UWRF hosts ‘Trump vs. Clinton: The Election of a Lifetime’ roundtable
A political issues roundtable called “Trump vs. Clinton: The Election of a Lifetime” was hosted by the Political Science Department on Wednesday, Oct. 26. The event was held from noon to 1:30 p.m. in Abbott Concert Hall in the Kleinpell Fine Arts building.
Six UW-River Falls faculty participated in the panel. They were Neil Kraus, Davida Alperin and Sooh-Rhee Ryu from the Political Science Department and Brian Huffman from Management and Marketing. Cyndi Kernahan and Travis Tubré from the Psychology Department also took part since the roundtable not only focused on people’s thoughts on the candidates but also how psychology factors affect one’s decision.
Panelists commented on the current presidential election for 30 minutes and a question and answer session continued for an hour.
About 37 students attended the event. “I thought the attendance was good. I was pleased that it was 90 minutes and a lot of people stayed for the whole 90 minutes. I think it was also good because different views were expressed on varieties, not just candidates,” Political Science Chair Kraus said.
The panels honestly expressed their thoughts on this year’s election. “I would never say anything I say here in class,” said Huffman, management and marketing professor.
“This election feels very different, in that one of the candidates is unfit to be president and it’s important that I share that, not push it on anyone,” said Alperin, political science professor.
Ryu, political science assistant professor, mentioned her thoughts on Trump’s position on foreign policy and how he is gaining much support. “Certain voters have conservation values. What Trump offers is very appealing to those people. He seems as a strong man who could build fortress around America. [His] positions are not completely wrong, it’s just the way he puts it is very problematic.”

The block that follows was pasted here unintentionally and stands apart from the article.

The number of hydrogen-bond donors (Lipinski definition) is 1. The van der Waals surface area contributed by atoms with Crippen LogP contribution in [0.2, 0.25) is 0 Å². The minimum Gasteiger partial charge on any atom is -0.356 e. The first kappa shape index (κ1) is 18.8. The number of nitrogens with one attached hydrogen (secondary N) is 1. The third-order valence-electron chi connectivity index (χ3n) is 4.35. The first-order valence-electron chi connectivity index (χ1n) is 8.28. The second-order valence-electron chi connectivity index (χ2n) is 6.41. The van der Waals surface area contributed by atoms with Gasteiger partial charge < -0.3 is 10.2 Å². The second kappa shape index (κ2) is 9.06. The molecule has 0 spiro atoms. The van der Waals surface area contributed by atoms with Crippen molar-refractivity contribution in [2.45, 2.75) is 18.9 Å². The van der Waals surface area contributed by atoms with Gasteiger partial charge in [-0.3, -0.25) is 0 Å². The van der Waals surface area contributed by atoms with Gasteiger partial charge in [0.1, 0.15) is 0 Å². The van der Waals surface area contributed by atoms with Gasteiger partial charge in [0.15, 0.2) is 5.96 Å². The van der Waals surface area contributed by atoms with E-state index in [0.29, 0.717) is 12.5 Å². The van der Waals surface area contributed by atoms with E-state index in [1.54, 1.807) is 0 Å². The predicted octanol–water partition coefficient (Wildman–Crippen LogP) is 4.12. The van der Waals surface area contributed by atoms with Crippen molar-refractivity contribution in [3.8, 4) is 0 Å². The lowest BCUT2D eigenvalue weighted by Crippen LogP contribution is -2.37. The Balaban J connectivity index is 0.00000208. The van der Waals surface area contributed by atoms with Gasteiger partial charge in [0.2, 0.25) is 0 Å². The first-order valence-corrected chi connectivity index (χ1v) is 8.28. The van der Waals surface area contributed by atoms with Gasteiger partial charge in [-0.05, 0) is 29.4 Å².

Psychology Professor Kernahan mentioned how psychology takes a large part in the public’s decision. She said once voters make a commitment to a candidate, they come up with a lot of justification that supporters do not easily change their mind. “It’s confirmation bias,” she said.
Psychology Chair Tubré suggested that a lot the voters are ignorant about what they are ignorant about, known as the “Dunning Kruger Effect.”
Not only panelists but also audience members actively took part in the discussion. A woman came in during the discussion and shouted to one of the panelists how much she disagreed with what the panel said.
“I think that’s not too surprising. It’s much more difficult to have a civil discussion on this election, in particular. Some folks were very emotional, including some of our panels. I think that given this election and what has been going on in last several months, it’s hard to have purely logical, not emotional, debate. Still, I think it was civil, even if it was heated at times,” Kraus said.
Asked how much importance civil debates would hold, Kraus said it is critical for people to attend the events and also for more events to be held.
“If people were to be able to watch or attend to discussions like this event, I think it could have an impact on the election,” Kraus said. “Maybe somebody would find something new from the discussion or think about something in a different way because of the information they are presented with. They could have an effect.”